Israel was given a patch of desert that tenacity, government spending, research & development and entrepreneurship turned into an oasis. Israel’s advancement in irrigation is especially noteworthy given the water deficient topography the country is situated in. India’s area under irrigation has trebled since Independence but it is a far cry from the requirement of this ever growing nation.
A robust canal based irrigation driven by interlinked rivers under the rubric of a water grid similar to the power grid can be a game changer for irrigation. The project of interlinking of rivers was actively taken up by the first NDA government but was then challenged in the Supreme Court. The apex court passed a judgment to continue the process in 2013 that only got initiated after the present-day NDA government came to power. The interlinking of rivers is likely to irrigate approximately 35 million hectares of arable land and produce 34,000 MW of hydro electric energy.
Indian agriculture is characterized by low productivity compared to even other developing countries like Brazil and China. For example, China grows 4.7 tonnes of Rice per hectare compared to around Brazil’s 3.6 and India’s 2.4. China produces 4.9 tonnes of Wheat on a hectare whereas India achieves a shade over 3 and Brazil a little less than 3. Both Brazil and China realize close to 1.5 tonnes of Cotton per hectare in contrast to 0.5 tonnes in India. Farm output nonetheless has grown steadily over the years but that has not alleviated the predicament of poor farmers. Abysmal post-harvest infrastructure including the deprivation from easy and economical access to storage facilities is a major cause of concern.
Bumper harvests usually spell doom for the farmers in the absence of minimum support prices for produce not covered under the government policy for procurement of food grains. Supply led price pressure often lead farmers to destroy their yield or sell it for a pittance. It is high time that the country allows significant investments in storage that were sidestepped for the fear of hoarding. The opportunity cost of a crackdown on such scrooges pales in contrast to the benefits to farmers in terms of better price realization.
India has been endowed with a marginally larger arable land compared to China even as the country’s area is roughly a third of China. Farm productivity across crops is however egregious compared to China. Chinese agriculture with a more disadvantageous average land holding size of 0.6 hectares is a miracle child of state investment in agricultural research & development, dependable irrigation and a differential crop mix. India can take a leaf out of the Chinese experience and re-evaluate its intransigent proclivity towards perfunctory subsidies and change tack to serious investments in rural infrastructure that would include roads, storage and irrigation.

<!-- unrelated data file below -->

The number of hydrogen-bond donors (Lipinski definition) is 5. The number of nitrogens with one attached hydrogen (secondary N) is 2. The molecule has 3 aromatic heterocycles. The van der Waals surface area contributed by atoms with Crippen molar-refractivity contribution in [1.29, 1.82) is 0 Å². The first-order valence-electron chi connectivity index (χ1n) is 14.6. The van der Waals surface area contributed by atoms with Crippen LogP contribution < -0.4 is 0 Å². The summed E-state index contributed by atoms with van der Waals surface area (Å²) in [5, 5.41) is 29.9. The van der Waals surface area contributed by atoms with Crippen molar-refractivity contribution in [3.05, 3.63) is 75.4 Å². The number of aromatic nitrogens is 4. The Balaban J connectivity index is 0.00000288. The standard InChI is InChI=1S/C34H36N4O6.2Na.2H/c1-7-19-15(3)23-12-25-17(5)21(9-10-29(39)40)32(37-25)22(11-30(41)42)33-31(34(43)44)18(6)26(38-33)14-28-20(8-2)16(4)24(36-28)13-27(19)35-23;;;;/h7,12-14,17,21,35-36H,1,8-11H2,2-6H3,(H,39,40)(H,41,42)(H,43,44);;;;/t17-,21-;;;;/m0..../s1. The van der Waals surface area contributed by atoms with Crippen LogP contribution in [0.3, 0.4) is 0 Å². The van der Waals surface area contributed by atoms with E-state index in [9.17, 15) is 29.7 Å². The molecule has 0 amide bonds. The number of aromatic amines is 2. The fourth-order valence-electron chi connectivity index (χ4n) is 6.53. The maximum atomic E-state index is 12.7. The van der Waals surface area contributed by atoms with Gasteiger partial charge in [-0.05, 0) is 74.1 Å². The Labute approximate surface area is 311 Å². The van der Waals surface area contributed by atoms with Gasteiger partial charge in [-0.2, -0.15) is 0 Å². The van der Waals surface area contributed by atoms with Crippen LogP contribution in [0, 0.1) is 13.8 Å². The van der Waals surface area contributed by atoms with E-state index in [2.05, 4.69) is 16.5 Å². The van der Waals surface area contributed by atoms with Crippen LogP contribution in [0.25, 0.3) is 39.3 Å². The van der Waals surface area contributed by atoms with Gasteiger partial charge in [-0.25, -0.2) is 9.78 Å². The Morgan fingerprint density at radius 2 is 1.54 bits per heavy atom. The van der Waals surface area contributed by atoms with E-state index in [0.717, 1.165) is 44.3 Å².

India’s population growth has been on the decline since the late 1980’s but a large base population is steering the country fast towards overthrowing China from the podium of the most populous country in the world. The duo’s population growth rates last crossed paths in 1973 and China’s has been declining more than India’s ever since.
Population pressure on limited physical resources like agricultural land will only deteriorate already flagrantly inferior farm inefficiency and rural incomes. A major industrial thrust that would absorb a sizeable rural populace should be a priority. Agriculture’s share in employment has fallen remarkably from 74 per cent in 1972-73 to 51% in 2009-10 but is still less than the ideal of about 30 per cent of the population being employed in agriculture. Share of the industrial and the service sectors in employment stood at 22% and 27% respectively in 2009-10. Make in India has been launched amid much fanfare yet the government needs to find a way to channel a lot of rural energy in fuelling industrial growth under the aegis of constructive, targeted capacity building measures.
Monsoon progressing steadily
Blaring radios from spirited automobiles are playing iconic songs romanticizing the rain as the monsoon regained vigour. Monsoon rains have draped the entire country two days before its normal date.
The rainfall deficiency for the entire month of June nosedived to 6 per cent from a jittery 25 per cent in mid-June. Predictions were indicating a weak June to start with. But an economy with an undesirable vulnerability to monsoon is bound to panic with every variation from what is deemed normal.
Overarching policy correction in the agriculture sector led by rural infrastructure investments and encouraging employment shift towards a rapidly industrializing economy may present a panacea for both erratic monsoons and rural distress.